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Fascinating Facts From Forrest Gump



A Film For the Ages

Since 1994, Forrest Gump has delighted audiences with its whimsical spirit of sheer determination and what it means to combat adversity with simple, down-to-earth personality. The film has become the true definition of a classic, but it’s also surrounded with many really incredible facts that you likely never knew about!

Alternate Cast

The character of Forrest’s army pal and almost co-shrimper Bubba could have very well had a completely different vibe. Actors like David Alan Grier, Dave Chappelle, and Ice Cube were among the talent who turned down the role. Imagine Bubba’s shrimp spiel with an expletive thrown in after every other word!

Expedited Aging

Despite playing his mother, Sally Field was only 10 years older than Tom Hanks (in fact, the two had played romantic partners just six years earlier in Punchline). As such, a heavy amount of makeup was used to make her look much older.

Too Much Chocolate For Forrest

If Forrest had the same physique he had in the original book, he would have been a very heavy set man. In fact, author Winston Groom had John Goodman in mind for the role. Forrest’s affinity for running was created by screenwriter Eric Roth.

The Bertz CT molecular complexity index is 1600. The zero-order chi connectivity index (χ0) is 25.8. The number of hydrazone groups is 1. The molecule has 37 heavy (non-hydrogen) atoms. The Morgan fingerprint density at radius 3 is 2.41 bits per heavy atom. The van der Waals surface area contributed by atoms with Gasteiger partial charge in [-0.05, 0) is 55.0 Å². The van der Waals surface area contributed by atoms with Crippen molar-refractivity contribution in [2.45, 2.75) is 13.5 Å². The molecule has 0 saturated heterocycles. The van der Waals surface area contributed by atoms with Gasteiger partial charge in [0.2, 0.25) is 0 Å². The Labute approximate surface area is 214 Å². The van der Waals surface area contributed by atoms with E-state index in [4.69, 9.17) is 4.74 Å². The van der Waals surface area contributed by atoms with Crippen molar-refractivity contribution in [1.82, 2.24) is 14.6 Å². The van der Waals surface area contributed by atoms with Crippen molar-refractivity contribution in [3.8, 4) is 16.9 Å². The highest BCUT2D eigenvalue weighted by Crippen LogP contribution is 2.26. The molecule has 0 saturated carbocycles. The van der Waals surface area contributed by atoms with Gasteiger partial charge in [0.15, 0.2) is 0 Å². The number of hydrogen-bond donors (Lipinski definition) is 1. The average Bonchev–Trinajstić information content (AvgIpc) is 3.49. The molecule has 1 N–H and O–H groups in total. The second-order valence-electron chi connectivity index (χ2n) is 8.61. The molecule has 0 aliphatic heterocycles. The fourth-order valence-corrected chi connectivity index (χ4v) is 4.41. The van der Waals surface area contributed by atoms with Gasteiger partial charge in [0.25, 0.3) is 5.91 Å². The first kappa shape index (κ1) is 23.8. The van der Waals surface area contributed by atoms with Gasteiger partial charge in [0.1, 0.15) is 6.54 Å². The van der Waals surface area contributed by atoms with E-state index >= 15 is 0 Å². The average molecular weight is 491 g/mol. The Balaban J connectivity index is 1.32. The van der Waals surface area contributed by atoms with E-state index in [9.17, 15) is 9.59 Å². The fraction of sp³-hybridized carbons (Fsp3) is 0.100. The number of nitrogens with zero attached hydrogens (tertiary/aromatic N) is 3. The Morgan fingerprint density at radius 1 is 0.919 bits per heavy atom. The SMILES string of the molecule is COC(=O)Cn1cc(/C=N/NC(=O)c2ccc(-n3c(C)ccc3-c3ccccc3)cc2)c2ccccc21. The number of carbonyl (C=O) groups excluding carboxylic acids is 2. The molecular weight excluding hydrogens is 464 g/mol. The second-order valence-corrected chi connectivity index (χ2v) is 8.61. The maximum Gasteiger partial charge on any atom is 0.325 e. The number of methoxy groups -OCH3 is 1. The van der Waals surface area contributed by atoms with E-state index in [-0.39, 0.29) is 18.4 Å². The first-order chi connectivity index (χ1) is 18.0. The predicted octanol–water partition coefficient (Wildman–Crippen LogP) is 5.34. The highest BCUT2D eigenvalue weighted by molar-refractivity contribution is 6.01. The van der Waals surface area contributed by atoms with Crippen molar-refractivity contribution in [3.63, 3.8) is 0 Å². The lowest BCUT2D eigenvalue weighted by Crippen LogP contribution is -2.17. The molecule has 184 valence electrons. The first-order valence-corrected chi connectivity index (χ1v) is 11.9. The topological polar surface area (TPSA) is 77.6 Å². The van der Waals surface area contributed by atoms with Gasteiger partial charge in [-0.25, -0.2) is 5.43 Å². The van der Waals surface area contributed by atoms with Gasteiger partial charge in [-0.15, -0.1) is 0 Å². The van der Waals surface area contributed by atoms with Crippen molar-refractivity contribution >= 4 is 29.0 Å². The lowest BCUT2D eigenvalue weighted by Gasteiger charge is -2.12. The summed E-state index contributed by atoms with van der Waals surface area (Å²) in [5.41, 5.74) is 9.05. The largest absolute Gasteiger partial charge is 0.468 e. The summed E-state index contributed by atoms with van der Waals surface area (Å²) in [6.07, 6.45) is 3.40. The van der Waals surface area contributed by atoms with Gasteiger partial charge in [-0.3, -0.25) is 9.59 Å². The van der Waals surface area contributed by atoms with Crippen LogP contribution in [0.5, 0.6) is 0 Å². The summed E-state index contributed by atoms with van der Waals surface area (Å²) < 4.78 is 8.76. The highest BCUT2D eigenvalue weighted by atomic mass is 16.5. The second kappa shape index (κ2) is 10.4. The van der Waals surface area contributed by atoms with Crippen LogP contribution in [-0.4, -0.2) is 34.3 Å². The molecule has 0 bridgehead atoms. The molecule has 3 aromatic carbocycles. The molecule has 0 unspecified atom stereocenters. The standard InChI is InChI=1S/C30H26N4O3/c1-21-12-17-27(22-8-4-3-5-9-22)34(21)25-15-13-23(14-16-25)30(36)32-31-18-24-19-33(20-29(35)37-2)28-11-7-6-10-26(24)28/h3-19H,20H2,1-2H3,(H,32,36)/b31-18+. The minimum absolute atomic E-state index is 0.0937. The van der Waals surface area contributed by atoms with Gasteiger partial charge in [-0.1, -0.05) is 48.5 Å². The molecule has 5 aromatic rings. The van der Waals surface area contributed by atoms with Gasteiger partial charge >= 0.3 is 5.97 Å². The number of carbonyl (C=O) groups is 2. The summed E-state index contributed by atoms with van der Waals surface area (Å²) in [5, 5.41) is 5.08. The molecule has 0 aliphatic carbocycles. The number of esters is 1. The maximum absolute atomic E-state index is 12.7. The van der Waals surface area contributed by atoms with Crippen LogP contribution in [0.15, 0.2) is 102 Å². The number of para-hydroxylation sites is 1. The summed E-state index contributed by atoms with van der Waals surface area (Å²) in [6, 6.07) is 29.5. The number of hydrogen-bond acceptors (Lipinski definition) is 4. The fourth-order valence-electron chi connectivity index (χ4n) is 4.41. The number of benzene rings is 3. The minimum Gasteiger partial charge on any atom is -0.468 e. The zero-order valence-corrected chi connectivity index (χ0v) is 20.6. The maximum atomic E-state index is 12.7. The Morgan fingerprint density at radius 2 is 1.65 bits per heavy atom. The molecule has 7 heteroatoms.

Chocolaty Positivity

The “life is like a box of chocolates” line is among the most famous movie quotes in history, but it wasn’t all supposed to be so optimistic.
The original novel opens with: “Let me say this: bei’n a idiot is no box of chocolates. People laugh, lose patience, treat you shabby. Now they says folks s’posed to be kind to the afflicted, but let me tell you – it ain’t always that way. Even so, I got no complaints, cause I reckon I done live a pretty interestin’ life, so to speak.”

It’s All In the Lips

Despite being a well-known television star, Mykelti Williamson was virtually unrecognizable as Bubba due to a lip prosthetic he wore to make him more distinct.

In Hanks We Trust

It’s pretty unfathomable to comprehend anyone other than the great Tom Hanks in the lead role, but we almost got both Bill Murray and John Travolta as the title character! Imagine the greaser Danny Zuko in that role….

Forrest Goes To Outer Space

If you thought that becoming ping pong champion and jogging across the country was a bit far-fetched, then it’s probably a good thing that one of the novel’s plot points in which Forrest becomes an astronaut didn’t make it into the final film.


According to Tom Hanks, the line “My name is Forrest Gump. People call me Forrest Gump” was completely ad-libbed and a spur-of-the-moment stroke of genius.

The Voice of Elvis

When Forrest Gump is showing the King of Rock ‘n’ Roll some hip new moves, the voice you hear is actually Kurt Russell’s. Coincidentally, Russell played Elvis in a 1979 TV movie.

Actor Dedication

Despite having a cold at the time, Robin Wright stripped down and sang completely naked for the entire 24 hours it took to shoot the scene.

Running With the Flu

Robin Wright wasn’t the only one who bit the bullet while feeling ill. Tom Hanks was battling the flu during the scene where he has to hightail it across a football field.

“I See Forrest Gump”